When or if you are laid off from a job or need to take time off for family and health reasons, many of the same concerns come up. You start to wonder how bills will be paid and how long it will take to find a new job. You simply do not know at first.
There is also the concern that employers might think one is simply taking breaks for the sake of not wanting to work. Worse, the fear that skills and experience may become outdated.
So with all these concerns in mind, what do you do during an interview to downplay the possible negative perceptions and make the interviewer see the positive side of your skills and experience?
Honesty is always the best policy. Just remember that your version of honesty must sound positive. Your version of brutal honesty may leave the hiring manager thinking you have emotional issues or that you still have conflicts to deal with before accepting a job.
You do not have to hide the truth. You can explain it with a positive attitude, showing how what you dealt with is in the past and how it has made you wiser and stronger. Being known for having integrity and being able to demonstrate it are character traits that will serve your career in the long run. You may be tempted throughout your career to be deceitful and in the short term, it may seem like a good idea. But in the long term, lies always lead to problems in a career.
A job candidate interviews knowing that the employment gap is quite large. The candidate took time off after a layoff to deal with family health issues. When the job candidate was asked about the employment gap, he explains that he was laid off around the time his mom was diagnosed with cancer.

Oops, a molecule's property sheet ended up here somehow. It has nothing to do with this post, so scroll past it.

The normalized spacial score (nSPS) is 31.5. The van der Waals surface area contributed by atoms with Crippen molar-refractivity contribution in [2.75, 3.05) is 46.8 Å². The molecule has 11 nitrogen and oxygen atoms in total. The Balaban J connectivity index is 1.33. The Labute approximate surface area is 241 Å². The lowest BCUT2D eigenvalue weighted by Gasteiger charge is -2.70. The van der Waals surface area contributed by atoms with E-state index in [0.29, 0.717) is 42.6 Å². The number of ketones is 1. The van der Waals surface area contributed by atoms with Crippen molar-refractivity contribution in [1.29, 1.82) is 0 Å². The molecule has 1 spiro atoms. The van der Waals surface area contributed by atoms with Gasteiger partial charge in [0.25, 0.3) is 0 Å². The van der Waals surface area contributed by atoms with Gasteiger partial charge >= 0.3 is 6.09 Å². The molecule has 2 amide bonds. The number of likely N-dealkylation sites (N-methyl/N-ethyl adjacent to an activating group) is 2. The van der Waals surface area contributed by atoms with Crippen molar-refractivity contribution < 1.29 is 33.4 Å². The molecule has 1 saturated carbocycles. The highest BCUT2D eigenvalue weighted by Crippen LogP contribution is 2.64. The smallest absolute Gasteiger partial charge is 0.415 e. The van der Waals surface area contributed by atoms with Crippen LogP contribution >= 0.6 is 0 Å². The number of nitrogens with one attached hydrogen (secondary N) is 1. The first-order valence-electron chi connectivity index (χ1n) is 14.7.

He then explains that time has passed, it was an education in life and it has made him a better leader and more emotionally mature. The interviewers were not sure how to reply and finally, one person spoke up to say, “I understand what you went through and thank you for your honesty.”
The candidate gave a polished, positive answer and it led to more interviews in the company. Although he was not hired, the employer stayed in touch with the job candidate for future job openings. The reason for doing so: “We need employees with integrity, character, and honesty.”
When you are uncomfortable with the topic, the wrong way to answer is by stuttering and blushing your way through an interview. The lack of preparation will make you appear as if you are still grappling with the reasons for the employment gap or you are not being truthful.
Lots of people will practice rehearsed answers, but the overall problem with doing that is the answer is not prepared with the intention of being honest. Therefore, if your hiring manager starts asking more questions than you expected, you will start to have problems answering. Your story to explain your resume gap will look like one big effort to deceive.
The best way to prepare to be honest is to practice explaining your resume gaps until you are sick of talking about them. The minute you get over your fears, the better you will be able to explain the gaps.
Confidence is a byproduct of preparation and being honest. You get over your fears of discussing how you became unemployed the more you commit to preparing and being honest.
If you were let go or fired, do not panic. Resume gaps are pretty common, especially given the length of time it takes to find work and the unstable economy that has been in place since 2008. If you interview at a company that does not understand why you were laid off or fired, be confident that you should not be working there.
Explaining resume gaps is an uncomfortable situation, so be prepared for whatever comes your way and have confidence in your skills.